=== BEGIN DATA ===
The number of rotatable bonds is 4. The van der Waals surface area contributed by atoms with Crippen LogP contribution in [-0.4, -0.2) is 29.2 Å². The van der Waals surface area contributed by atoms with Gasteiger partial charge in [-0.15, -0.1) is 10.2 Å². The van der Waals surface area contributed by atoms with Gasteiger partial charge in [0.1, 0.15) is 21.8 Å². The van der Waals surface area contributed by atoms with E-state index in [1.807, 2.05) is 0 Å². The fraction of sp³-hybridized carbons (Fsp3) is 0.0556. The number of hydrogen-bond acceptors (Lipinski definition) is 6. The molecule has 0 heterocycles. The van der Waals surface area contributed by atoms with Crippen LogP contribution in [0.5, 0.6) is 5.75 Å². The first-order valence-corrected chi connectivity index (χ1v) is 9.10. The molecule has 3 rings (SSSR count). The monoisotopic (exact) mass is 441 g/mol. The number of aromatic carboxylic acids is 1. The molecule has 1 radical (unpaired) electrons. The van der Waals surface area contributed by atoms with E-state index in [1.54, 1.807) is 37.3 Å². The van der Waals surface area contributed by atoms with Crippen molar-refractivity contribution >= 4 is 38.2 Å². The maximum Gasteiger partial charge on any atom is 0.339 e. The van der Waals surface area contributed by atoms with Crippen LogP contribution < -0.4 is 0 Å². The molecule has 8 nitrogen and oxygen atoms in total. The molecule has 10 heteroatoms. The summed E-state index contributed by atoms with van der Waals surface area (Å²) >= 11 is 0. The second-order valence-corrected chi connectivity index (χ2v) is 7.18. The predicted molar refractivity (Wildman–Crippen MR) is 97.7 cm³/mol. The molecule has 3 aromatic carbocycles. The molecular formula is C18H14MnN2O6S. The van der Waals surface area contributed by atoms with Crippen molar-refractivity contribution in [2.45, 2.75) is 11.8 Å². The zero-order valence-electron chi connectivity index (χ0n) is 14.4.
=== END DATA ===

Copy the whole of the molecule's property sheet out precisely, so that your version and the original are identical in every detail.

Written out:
The number of rotatable bonds is 4. The van der Waals surface area contributed by atoms with Crippen LogP contribution in [-0.4, -0.2) is 29.2 Å². The van der Waals surface area contributed by atoms with Gasteiger partial charge in [-0.15, -0.1) is 10.2 Å². The van der Waals surface area contributed by atoms with Gasteiger partial charge in [0.1, 0.15) is 21.8 Å². The van der Waals surface area contributed by atoms with E-state index in [1.807, 2.05) is 0 Å². The fraction of sp³-hybridized carbons (Fsp3) is 0.0556. The number of hydrogen-bond acceptors (Lipinski definition) is 6. The molecule has 0 heterocycles. The van der Waals surface area contributed by atoms with Crippen LogP contribution in [0.5, 0.6) is 5.75 Å². The first-order valence-corrected chi connectivity index (χ1v) is 9.10. The molecule has 3 rings (SSSR count). The monoisotopic (exact) mass is 441 g/mol. The number of aromatic carboxylic acids is 1. The molecule has 1 radical (unpaired) electrons. The van der Waals surface area contributed by atoms with E-state index in [1.54, 1.807) is 37.3 Å². The van der Waals surface area contributed by atoms with Crippen molar-refractivity contribution >= 4 is 38.2 Å². The maximum Gasteiger partial charge on any atom is 0.339 e. The van der Waals surface area contributed by atoms with Crippen LogP contribution < -0.4 is 0 Å². The molecule has 8 nitrogen and oxygen atoms in total. The molecule has 10 heteroatoms. The summed E-state index contributed by atoms with van der Waals surface area (Å²) >= 11 is 0. The second-order valence-corrected chi connectivity index (χ2v) is 7.18. The predicted molar refractivity (Wildman–Crippen MR) is 97.7 cm³/mol. The molecule has 3 aromatic carbocycles. The molecular formula is C18H14MnN2O6S. The van der Waals surface area contributed by atoms with Crippen molar-refractivity contribution in [2.45, 2.75) is 11.8 Å². The zero-order valence-electron chi connectivity index (χ0n) is 14.4.